The items we have in mind for 'gadgets' on the dashboard are not as much reports as 'at a glance' information that is relevant to each user's job.  Kind of like a status update that tells them if they need to check for further information in the area.

The examples I gave were not good ones . . . . since I talked about reports.  What I really meant was graphs or charts.   The idea though, is that the information would make the user aware that there is either a problem they need to deal with (and provide a link to a more detailed report if needed), or it keeps the user up to date on information they they need to know throughout the day in their job.  

The information about using user controls is really helpful.  I think we will try that first.  

I don't really have any specific follow up questions (since you were VERY thorough) . . . . so I will close this question but may have some follow ups when we actually begin implementation.

Thanks again for your quick and excellent response.
lthamesAuthor Commented:
Extremely helpful!  Thank you!
lthamesAuthor Commented:
I'm not sure if it's too late . .  but I did think of a follow up question.

This isn't a requirement, and I am guessing that this isn't possible.   But one of the things on the wish list is to be able to create new 'gadgets' in the future that can be downloaded and installed without having to download and install a new version of the full application.

Do you know of a way to include user controls or forms into the application at runtime instead of compiled into them?
Jacques Bourgeois (James Burger)PresidentCommented:
You could store the UserControls in a dll instead of inside the application. In that dll, have a Public method that lists the available controls to enable the user to select the ones he want. When new controls are added, distribute a new version of the dll.

The main problem of that approach is that you cannot change the version number of the dll because the application would not use it, so you would have to design a custom version system that could be queried so be able to determine which edition of the dll is actually on a given computer.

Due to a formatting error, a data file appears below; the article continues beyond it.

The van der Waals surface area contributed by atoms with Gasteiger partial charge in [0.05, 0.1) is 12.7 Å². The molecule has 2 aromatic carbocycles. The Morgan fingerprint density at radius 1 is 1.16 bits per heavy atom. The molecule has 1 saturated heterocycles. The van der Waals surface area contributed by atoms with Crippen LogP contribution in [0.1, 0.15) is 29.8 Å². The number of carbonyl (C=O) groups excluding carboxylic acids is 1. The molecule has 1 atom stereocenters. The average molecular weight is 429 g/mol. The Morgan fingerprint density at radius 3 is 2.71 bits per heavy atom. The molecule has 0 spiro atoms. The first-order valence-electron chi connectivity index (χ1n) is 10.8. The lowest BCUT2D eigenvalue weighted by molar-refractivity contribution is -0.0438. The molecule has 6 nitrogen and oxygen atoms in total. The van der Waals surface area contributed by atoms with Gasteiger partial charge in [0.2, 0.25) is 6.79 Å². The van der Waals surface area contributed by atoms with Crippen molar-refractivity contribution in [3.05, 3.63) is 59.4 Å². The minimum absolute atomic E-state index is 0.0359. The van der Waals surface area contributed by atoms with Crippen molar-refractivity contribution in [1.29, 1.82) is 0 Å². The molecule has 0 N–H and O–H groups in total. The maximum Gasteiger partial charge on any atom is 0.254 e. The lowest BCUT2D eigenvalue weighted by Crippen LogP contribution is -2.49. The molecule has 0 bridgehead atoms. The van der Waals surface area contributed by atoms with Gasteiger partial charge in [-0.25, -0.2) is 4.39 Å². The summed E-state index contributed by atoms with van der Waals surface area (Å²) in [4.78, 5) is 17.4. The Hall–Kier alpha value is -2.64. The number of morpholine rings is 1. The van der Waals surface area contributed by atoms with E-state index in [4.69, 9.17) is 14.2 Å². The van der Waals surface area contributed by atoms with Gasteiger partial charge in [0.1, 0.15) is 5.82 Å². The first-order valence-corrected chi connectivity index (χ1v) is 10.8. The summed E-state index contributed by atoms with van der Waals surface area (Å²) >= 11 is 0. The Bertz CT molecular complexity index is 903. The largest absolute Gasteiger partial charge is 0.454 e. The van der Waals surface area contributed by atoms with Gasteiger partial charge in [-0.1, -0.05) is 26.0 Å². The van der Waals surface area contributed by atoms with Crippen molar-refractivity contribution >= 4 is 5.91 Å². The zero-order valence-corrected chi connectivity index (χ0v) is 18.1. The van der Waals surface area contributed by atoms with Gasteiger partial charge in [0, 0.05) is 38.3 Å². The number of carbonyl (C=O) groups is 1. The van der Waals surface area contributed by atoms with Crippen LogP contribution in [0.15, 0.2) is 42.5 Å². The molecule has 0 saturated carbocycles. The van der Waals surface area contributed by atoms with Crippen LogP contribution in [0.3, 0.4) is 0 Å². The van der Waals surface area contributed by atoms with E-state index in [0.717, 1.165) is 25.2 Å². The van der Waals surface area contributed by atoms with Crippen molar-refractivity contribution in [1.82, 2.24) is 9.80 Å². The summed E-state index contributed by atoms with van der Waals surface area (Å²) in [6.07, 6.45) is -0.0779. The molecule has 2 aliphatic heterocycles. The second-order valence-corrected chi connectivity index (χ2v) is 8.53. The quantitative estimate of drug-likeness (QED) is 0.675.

One possible benefit of that approach if that you could have special versions of the dll for specific groups of users. That could be a pain to manage however because each dll would need to have the same name and version number, even if they all contain different sets of gadgets.

You could also think of a dll for each gadget or for specific groups of gadgets. A little more complex to work out, but is you provide the dlls along a file that lists the available dlls, you simply have to send any new dll with an updated list when needed. The main problem for this one is that you will not able to reference the dlls at runtime, so you will have to work with the classes in the System.Reflection namespace to dynamically load the required dlls from the information in the list.

Or what I would do if possible, because this is my preferred way of distributing and installing applications that needs to be updated often, specially for in-house applications, is to use ClickOnce as your distribution method. By default, ClickOnce applications check for an update each time they are started and update themselves automatically. Distributing a new version of the application with new gadgets requires only a couple of minutes of your programmer time, and the update is made automatically on the user's computer. There are some limitations of working with ClickOnce, like the fact that you cannot control where the application will be installed on the user computer and that it cannot handle updates of dlls stored in the GAC, but when it is suitable for a given application, it works like a charm.